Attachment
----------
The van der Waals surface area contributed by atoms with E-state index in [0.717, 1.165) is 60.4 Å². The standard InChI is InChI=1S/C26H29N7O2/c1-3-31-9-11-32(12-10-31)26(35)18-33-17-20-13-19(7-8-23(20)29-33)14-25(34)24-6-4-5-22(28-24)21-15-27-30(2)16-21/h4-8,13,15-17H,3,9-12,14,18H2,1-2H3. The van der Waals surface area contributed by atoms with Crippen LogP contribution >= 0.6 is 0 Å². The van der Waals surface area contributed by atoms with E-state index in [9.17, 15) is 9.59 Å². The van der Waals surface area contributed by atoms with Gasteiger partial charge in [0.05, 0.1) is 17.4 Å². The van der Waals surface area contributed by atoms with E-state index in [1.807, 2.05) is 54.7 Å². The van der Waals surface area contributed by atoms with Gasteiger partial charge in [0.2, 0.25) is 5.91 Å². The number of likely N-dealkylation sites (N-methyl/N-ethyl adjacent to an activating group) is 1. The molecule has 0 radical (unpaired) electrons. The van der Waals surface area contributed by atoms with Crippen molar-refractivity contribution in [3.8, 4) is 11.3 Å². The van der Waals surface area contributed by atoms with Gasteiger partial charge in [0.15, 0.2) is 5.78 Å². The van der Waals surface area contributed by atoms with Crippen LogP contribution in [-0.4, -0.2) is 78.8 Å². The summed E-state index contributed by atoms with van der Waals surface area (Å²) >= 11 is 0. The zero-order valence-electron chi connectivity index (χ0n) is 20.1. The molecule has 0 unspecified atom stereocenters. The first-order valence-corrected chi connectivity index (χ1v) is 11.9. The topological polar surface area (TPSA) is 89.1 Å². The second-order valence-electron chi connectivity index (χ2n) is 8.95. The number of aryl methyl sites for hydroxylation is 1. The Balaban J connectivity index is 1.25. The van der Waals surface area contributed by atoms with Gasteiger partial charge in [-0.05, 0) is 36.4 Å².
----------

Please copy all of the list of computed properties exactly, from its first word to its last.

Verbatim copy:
The van der Waals surface area contributed by atoms with E-state index in [0.717, 1.165) is 60.4 Å². The standard InChI is InChI=1S/C26H29N7O2/c1-3-31-9-11-32(12-10-31)26(35)18-33-17-20-13-19(7-8-23(20)29-33)14-25(34)24-6-4-5-22(28-24)21-15-27-30(2)16-21/h4-8,13,15-17H,3,9-12,14,18H2,1-2H3. The van der Waals surface area contributed by atoms with Crippen LogP contribution >= 0.6 is 0 Å². The van der Waals surface area contributed by atoms with E-state index in [9.17, 15) is 9.59 Å². The van der Waals surface area contributed by atoms with Gasteiger partial charge in [0.05, 0.1) is 17.4 Å². The van der Waals surface area contributed by atoms with E-state index in [1.807, 2.05) is 54.7 Å². The van der Waals surface area contributed by atoms with Gasteiger partial charge in [0.2, 0.25) is 5.91 Å². The number of likely N-dealkylation sites (N-methyl/N-ethyl adjacent to an activating group) is 1. The molecule has 0 radical (unpaired) electrons. The van der Waals surface area contributed by atoms with Crippen molar-refractivity contribution in [3.8, 4) is 11.3 Å². The van der Waals surface area contributed by atoms with Gasteiger partial charge in [0.15, 0.2) is 5.78 Å². The van der Waals surface area contributed by atoms with Crippen LogP contribution in [-0.4, -0.2) is 78.8 Å². The summed E-state index contributed by atoms with van der Waals surface area (Å²) >= 11 is 0. The zero-order valence-electron chi connectivity index (χ0n) is 20.1. The molecule has 0 unspecified atom stereocenters. The first-order valence-corrected chi connectivity index (χ1v) is 11.9. The topological polar surface area (TPSA) is 89.1 Å². The second-order valence-electron chi connectivity index (χ2n) is 8.95. The number of aryl methyl sites for hydroxylation is 1. The Balaban J connectivity index is 1.25. The van der Waals surface area contributed by atoms with Gasteiger partial charge in [-0.05, 0) is 36.4 Å².